Broadway Grosses w/e 2/4/2018: The Patriots aren’t the only ones who lost last week

The following are the Broadway grosses for the week ending February 4, 2018.
The Broadway grosses are courtesy of The Broadway League
Read more here:

STATS REVEALED: Fewer shows close this January than in the last 10 years.

On Tuesday, I posted a theory in my weekly Broadway gross wrap up.

Ok, it wasn’t really a theory.  It was more like a feeling in my gut.  And frankly, I couldn’t tell if that feeling in my gut was the pizza I ate at midnight, or if I was really on to something.

So, I had my crackerjack research team (including our new intern Liana) do a bit of data digging to see if this theory was the result of some greasy pepperoni or an actual thing.

And this AM, they spit out some stats and voilà . . . it looks like, as a therapist would say, my feelings were valid.

What I hypothesized was that this year had the fewest closings in January we’ve had in a long time.  See, normally shows seem to shutter quickly after the holidays.  But this year it seemed like more shows were sticking it out . . . stretching to MLK Day and Broadway Week, and now beyond.

And, as you’ll see in the blog below, that’s exactly what happened!

This January, we only saw 3 shows close, which is the LOWEST number of shows we’ve had in the last ten years.

In fact, an average of 8 shows closed in January over the last decade.  And this year, it wasn’t even half that.  (Non Profit closings weren’t included, by the way).  This past year was 62.5% less than the average.

Take a look . . .

Interesting trend, no?

But it doesn’t stop there.

I turned the time machine back another ten years to see how we stacked up against a longer era, and wouldn’t you know it, we’re way under that average of 6 shows closing in January over the last twenty years.

See for yourself.

 

What does all this mean?

It means that Broadway Week has helped.  It means more tourists are sticking around after Xmas (and tourism is up in general).  It also means that shows are getting smarter about pricing during this period to attract more buyers.

Oh, and it means even fewer theaters will be available to new spring shows.

(Do you like charts and graphs about the business of Broadway?  Check out The Recoupment Report, my quarterly newsletter dedicated to the art and commerce of investing on Broadway.  Click here for more info and to sign up.)

Broadway Grosses w/e 1/28/2018: Have we broken Winter’s curse?

The following are the Broadway grosses for the week ending January 28, 2018.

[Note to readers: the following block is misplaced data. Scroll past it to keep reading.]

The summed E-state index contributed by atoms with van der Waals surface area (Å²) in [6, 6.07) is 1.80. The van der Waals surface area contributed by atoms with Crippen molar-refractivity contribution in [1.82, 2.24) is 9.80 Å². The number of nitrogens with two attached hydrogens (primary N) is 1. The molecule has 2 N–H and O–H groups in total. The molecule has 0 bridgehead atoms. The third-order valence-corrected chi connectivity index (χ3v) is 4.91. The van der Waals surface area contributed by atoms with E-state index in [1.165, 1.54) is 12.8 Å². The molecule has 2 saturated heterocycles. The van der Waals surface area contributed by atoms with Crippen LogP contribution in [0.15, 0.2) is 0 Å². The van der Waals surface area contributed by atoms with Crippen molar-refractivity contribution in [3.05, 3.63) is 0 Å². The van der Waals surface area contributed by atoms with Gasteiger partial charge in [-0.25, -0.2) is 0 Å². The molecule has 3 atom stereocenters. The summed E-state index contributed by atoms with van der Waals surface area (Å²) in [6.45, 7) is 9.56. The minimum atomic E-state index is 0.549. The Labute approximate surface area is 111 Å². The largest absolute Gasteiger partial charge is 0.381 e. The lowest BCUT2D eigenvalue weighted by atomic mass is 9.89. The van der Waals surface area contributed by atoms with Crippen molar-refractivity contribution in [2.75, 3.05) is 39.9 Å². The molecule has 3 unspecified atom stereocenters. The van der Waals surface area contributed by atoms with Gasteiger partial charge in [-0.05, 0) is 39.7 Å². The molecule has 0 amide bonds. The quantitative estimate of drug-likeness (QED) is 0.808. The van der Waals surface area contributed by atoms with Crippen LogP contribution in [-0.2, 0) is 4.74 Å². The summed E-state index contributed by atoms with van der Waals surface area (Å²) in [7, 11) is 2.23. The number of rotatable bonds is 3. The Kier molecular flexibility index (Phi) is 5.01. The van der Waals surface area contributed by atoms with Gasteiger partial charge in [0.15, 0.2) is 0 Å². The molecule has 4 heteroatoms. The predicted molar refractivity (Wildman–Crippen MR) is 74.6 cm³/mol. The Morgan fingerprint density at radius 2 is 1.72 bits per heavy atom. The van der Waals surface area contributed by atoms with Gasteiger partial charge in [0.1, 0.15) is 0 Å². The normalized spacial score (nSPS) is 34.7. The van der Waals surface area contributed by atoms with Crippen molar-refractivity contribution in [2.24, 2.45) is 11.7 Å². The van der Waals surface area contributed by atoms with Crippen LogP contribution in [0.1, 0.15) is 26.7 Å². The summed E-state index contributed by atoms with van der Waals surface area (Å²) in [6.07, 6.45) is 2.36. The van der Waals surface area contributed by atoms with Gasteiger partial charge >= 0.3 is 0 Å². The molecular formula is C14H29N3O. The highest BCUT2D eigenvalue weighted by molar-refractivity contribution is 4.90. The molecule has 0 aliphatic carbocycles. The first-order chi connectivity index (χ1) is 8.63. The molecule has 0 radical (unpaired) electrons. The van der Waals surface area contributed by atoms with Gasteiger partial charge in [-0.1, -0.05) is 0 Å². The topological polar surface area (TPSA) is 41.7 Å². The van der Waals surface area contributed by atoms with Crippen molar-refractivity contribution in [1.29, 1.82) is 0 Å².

The Broadway grosses are courtesy of The Broadway League
Read more here:

Well, this will change things for the Secondary Market.

Years ago, my Mom told me she wasn’t going to be able to take her grandkids to the theater anymore.  “Why not,” I cried, feeling a bit betrayed.

“It’s too expensive!  I took them to see Annie in Worcester, MA and paid over $500 for just three of us, and we didn’t even have great seats!”

That price didn’t make much sense to me, so I did a little googling.  Turns out, my Mom didn’t buy from the official site.  Instead, she did some googling of her own, like most people do when looking to buy something that isn’t on Amazon.

When she got the results, she clicked an ad that sent her to a secondary market seller, who was charging well above face value.

The problem?  She had no idea she was buying from a reseller and could have paid less.  (In fact, this Secondary Seller was engaging in some black-hat tactics to make my Mom think she was buying from the official source.)

It’s stories like this that make me and my Producer Peers nervy.  My Mom was ready to give up on the theater, all because she didn’t know where she was buying from.

That’s about when I started writing blogs and speaking at conventions hoping the government would come in and make Secondary Market Sellers be upfront and transparent about who and what they are.  See, I have no problem with what they do.

Well, despite my e-shouting, the government never stepped in.

But last week, someone even more powerful did.

Google.

In an effort to protect consumers, Google announced that in order to use its AdWords advertising platform, Secondary Market Resellers will have to adhere to certain guidelines on their websites, including revealing that they are not the primary source for the tickets and that they may charge a higher fee.

(And I’d expect their super-secret algorithm for how they deliver results in their organic rankings will also figure out who is playing by the rules and who isn’t.)

Like playing poker without one of the Aces, this move is a game changer.

It’ll help Producers as it’ll put us on a (more) even playing field to be able to compete in the important AdWords market for our own titles.

And it’ll help Consumers make smart choices as to where they get their tickets.